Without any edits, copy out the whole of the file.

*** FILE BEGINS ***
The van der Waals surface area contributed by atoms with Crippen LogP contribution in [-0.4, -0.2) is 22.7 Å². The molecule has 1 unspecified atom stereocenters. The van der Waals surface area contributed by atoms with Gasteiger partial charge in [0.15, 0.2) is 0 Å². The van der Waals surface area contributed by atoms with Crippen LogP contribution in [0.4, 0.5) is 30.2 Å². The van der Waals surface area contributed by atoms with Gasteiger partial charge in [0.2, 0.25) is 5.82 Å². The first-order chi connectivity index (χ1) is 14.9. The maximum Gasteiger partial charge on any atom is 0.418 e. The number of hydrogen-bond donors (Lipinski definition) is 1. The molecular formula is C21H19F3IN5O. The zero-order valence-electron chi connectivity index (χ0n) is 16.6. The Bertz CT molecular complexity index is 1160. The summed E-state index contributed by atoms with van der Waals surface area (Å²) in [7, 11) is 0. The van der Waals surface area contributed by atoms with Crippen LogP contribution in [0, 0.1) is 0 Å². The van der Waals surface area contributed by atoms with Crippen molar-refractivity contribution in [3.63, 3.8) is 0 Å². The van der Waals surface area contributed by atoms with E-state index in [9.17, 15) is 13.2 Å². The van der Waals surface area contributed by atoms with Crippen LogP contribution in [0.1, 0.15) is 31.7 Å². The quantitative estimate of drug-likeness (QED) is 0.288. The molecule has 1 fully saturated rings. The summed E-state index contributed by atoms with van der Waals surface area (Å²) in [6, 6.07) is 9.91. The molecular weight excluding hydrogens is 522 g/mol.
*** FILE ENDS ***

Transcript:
The van der Waals surface area contributed by atoms with Crippen LogP contribution in [-0.4, -0.2) is 22.7 Å². The molecule has 1 unspecified atom stereocenters. The van der Waals surface area contributed by atoms with Gasteiger partial charge in [0.15, 0.2) is 0 Å². The van der Waals surface area contributed by atoms with Crippen LogP contribution in [0.4, 0.5) is 30.2 Å². The van der Waals surface area contributed by atoms with Gasteiger partial charge in [0.2, 0.25) is 5.82 Å². The first-order chi connectivity index (χ1) is 14.9. The maximum Gasteiger partial charge on any atom is 0.418 e. The number of hydrogen-bond donors (Lipinski definition) is 1. The molecular formula is C21H19F3IN5O. The zero-order valence-electron chi connectivity index (χ0n) is 16.6. The Bertz CT molecular complexity index is 1160. The summed E-state index contributed by atoms with van der Waals surface area (Å²) in [7, 11) is 0. The van der Waals surface area contributed by atoms with Crippen LogP contribution in [0, 0.1) is 0 Å². The van der Waals surface area contributed by atoms with Crippen molar-refractivity contribution in [3.63, 3.8) is 0 Å². The van der Waals surface area contributed by atoms with E-state index in [9.17, 15) is 13.2 Å². The van der Waals surface area contributed by atoms with Crippen LogP contribution in [0.1, 0.15) is 31.7 Å². The quantitative estimate of drug-likeness (QED) is 0.288. The molecule has 1 fully saturated rings. The summed E-state index contributed by atoms with van der Waals surface area (Å²) in [6, 6.07) is 9.91. The molecular weight excluding hydrogens is 522 g/mol.